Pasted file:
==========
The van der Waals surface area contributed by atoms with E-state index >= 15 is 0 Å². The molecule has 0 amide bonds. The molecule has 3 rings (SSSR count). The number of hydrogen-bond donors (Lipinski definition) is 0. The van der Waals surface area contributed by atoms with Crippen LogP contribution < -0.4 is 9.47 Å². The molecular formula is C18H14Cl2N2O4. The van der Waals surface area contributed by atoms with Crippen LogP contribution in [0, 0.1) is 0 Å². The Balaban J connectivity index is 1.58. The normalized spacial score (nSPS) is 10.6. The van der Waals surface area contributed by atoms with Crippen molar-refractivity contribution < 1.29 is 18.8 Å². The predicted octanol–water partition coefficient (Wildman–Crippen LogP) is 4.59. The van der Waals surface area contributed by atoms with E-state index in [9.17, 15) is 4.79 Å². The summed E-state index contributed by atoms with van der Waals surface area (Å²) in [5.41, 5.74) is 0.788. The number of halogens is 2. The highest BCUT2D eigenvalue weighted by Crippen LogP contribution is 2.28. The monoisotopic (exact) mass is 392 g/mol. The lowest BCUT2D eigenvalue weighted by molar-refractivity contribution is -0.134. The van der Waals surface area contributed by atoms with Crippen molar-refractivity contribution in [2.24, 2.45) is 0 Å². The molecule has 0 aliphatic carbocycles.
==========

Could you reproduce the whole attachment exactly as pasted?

The van der Waals surface area contributed by atoms with E-state index >= 15 is 0 Å². The molecule has 0 amide bonds. The molecule has 3 rings (SSSR count). The number of hydrogen-bond donors (Lipinski definition) is 0. The van der Waals surface area contributed by atoms with Crippen LogP contribution < -0.4 is 9.47 Å². The molecular formula is C18H14Cl2N2O4. The van der Waals surface area contributed by atoms with Crippen LogP contribution in [0, 0.1) is 0 Å². The Balaban J connectivity index is 1.58. The normalized spacial score (nSPS) is 10.6. The van der Waals surface area contributed by atoms with Crippen molar-refractivity contribution < 1.29 is 18.8 Å². The predicted octanol–water partition coefficient (Wildman–Crippen LogP) is 4.59. The van der Waals surface area contributed by atoms with E-state index in [9.17, 15) is 4.79 Å². The summed E-state index contributed by atoms with van der Waals surface area (Å²) in [5.41, 5.74) is 0.788. The number of halogens is 2. The highest BCUT2D eigenvalue weighted by Crippen LogP contribution is 2.28. The monoisotopic (exact) mass is 392 g/mol. The lowest BCUT2D eigenvalue weighted by molar-refractivity contribution is -0.134. The van der Waals surface area contributed by atoms with Crippen molar-refractivity contribution in [2.24, 2.45) is 0 Å². The molecule has 0 aliphatic carbocycles.